As Facebook preps for 2020 election, Zuckerberg helps Buttigieg with campaign hires

The Facebook CEO has some suggestions for Mayor Pete.

Oscar Gonzalez Former staff reporter
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Mark Zuckerberg

Facebook CEO Mark Zuckerberg is getting a bit more active in this election cycle. 

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Facebook CEO Mark Zuckerberg  dipped his toe into politics by offering some help to Democratic candidate Pete Buttigieg's presidential campaign. Zuckerberg and Priscilla Chan, his wife, sent emails suggesting several individuals for Buttigieg to hire for his campaign, according to a report from Bloomberg on Monday. In the past, the social media founder has typically limited his political involvement to donations to candidates. 

A spokesperson for Zuckerberg and Chan says the individuals who were recommended asked the Facebook CEO to pass along their names to the candidate months ago.

"Having seen Mark's visit to South Bend in 2017 and Facebook Live with Mayor Buttigieg, colleagues later asked Mark and Priscilla to connect them with the Buttigieg campaign as they were interested in joining," said spokesman Ben LaBolt on Monday. "Mark and Priscilla have not decided who to support for president."

Of the suggested hires, two were brought onto the campaign: Eric Mayefsky, senior digital analytics adviser, and Nina Wornhoff, organizing data manager. The South Bend, Indiana, mayor is currently in fourth place in the Democratic race for 2020, according to The New York Times and has a staff of 430 people nationally.

Facebook and Zuckerberg have been under fire with the 2020 election looming. Last week, the hashtag #DeleteFacebook began trending when the Facebook CEO confirmed a report he had dinners with conservative talk show hosts and journalists and at least one Republican lawmaker. He also defended his decision to allow politicians to lie in their political ads on Facebook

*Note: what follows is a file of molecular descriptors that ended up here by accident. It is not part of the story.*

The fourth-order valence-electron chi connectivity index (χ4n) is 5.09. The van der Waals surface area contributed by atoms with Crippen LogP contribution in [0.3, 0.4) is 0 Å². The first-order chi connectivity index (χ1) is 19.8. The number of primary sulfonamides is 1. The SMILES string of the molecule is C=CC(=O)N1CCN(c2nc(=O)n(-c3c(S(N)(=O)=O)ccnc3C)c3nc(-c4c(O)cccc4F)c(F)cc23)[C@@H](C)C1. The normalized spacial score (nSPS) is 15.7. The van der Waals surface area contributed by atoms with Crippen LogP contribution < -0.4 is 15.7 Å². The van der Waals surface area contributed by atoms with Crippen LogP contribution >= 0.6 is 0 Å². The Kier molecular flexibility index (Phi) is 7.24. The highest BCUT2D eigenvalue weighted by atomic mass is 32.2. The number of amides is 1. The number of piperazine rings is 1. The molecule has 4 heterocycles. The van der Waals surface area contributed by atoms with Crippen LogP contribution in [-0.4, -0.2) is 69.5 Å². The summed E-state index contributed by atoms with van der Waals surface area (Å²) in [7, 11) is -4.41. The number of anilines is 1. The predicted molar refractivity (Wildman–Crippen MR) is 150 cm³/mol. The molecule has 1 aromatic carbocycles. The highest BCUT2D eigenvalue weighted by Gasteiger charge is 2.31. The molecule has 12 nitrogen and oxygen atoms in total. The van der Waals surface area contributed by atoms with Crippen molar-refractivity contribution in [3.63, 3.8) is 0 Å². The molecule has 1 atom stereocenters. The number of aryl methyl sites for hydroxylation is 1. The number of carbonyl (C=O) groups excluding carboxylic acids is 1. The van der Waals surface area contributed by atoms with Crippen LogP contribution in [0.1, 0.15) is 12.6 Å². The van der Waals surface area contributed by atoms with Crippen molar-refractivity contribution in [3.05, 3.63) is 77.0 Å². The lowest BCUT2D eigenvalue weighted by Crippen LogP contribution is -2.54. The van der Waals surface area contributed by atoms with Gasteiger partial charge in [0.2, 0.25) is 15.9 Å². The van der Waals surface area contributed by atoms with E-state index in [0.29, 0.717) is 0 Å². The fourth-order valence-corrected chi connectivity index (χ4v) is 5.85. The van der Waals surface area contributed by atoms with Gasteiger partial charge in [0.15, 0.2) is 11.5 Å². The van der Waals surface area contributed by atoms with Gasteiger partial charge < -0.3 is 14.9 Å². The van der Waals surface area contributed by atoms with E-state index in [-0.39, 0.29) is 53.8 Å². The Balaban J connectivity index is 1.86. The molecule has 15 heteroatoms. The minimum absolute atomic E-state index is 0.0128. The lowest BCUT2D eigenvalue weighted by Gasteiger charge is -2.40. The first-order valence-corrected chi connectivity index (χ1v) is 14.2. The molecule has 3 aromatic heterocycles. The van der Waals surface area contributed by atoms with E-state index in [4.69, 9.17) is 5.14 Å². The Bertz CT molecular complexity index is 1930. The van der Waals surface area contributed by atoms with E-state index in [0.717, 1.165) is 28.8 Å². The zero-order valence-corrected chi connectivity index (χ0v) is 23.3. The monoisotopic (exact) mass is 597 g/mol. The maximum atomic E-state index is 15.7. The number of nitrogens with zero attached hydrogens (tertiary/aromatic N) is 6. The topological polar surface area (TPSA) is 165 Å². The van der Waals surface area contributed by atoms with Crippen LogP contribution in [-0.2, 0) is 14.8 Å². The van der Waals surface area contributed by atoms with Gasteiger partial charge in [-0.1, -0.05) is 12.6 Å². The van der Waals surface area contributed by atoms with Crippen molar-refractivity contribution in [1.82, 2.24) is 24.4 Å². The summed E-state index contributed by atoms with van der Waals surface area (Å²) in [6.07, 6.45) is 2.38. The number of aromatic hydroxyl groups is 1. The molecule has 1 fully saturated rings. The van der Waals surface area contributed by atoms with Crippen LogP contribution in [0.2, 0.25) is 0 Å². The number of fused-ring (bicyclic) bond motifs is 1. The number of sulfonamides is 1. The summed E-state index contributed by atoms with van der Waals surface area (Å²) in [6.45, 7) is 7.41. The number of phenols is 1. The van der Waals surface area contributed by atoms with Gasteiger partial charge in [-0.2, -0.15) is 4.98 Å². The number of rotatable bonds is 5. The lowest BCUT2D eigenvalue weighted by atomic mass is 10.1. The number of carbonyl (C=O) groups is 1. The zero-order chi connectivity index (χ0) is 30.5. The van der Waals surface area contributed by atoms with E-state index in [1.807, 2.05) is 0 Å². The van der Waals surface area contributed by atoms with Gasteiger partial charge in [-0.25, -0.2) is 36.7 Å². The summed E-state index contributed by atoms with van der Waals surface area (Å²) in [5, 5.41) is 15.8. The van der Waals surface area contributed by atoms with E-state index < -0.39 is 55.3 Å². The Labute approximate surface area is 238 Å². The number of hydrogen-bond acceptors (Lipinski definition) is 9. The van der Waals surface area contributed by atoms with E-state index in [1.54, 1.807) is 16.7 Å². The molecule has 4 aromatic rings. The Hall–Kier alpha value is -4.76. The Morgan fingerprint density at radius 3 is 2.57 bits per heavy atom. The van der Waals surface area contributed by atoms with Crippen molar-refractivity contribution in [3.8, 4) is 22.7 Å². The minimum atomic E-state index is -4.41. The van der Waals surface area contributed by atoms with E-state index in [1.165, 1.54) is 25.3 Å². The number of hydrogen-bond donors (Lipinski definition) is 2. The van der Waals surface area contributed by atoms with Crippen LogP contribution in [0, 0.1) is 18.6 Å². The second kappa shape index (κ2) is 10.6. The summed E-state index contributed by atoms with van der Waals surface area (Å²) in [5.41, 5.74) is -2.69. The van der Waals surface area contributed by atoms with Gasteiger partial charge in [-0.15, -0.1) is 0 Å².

In a segment with NBC Nightly News with Lester Holt that aired during the Today Show on Monday, Zuckerberg responded to the recent criticism aimed at him and his company. 

"I get that a lot of people are angry at us," he told Holt Monday. "Part of growing up for me has just been realizing that it is more important to be understood than it is to be liked, and I believe it very strongly. And I do think that people can make up their own minds about me or the work that we're doing, but this is who I am."

Facebook on Monday introduced measures to prevent election interference. Zuckerberg said Facebook disrupted more than 50 attempts to interfere with elections.  

Senator and presidential candidate Elizabeth Warren is a vocal proponent for breaking up Facebook. When asked about Zuckerberg helping Mayor Buttigieg's campaign on Monday, she reportedly emphasized her point about the social media platform being too powerful. 

"Look, my views on Mark Zuckerberg are pretty clear," Warren said, according to a tweet posted by a CNN reporter. "He runs a company that has too much political power. They already have way too much influence in Washington, and they are helping drive every conversation in a way that will protect Mark Zuckerberg and his company, but that undermines our democracy." 

Earlier in October, Warren ran a false political ad saying Zuckerberg endorsed President Donald Trump to point out Facebook's policy of allowing ads with false info to be shown. 

Originally published on Oct. 21, 7:30 a.m. PT.
Update, 10:47 a.m. PT: Adds background details. 12:49 p.m. PT: Adds Sen. Warren's comment. 

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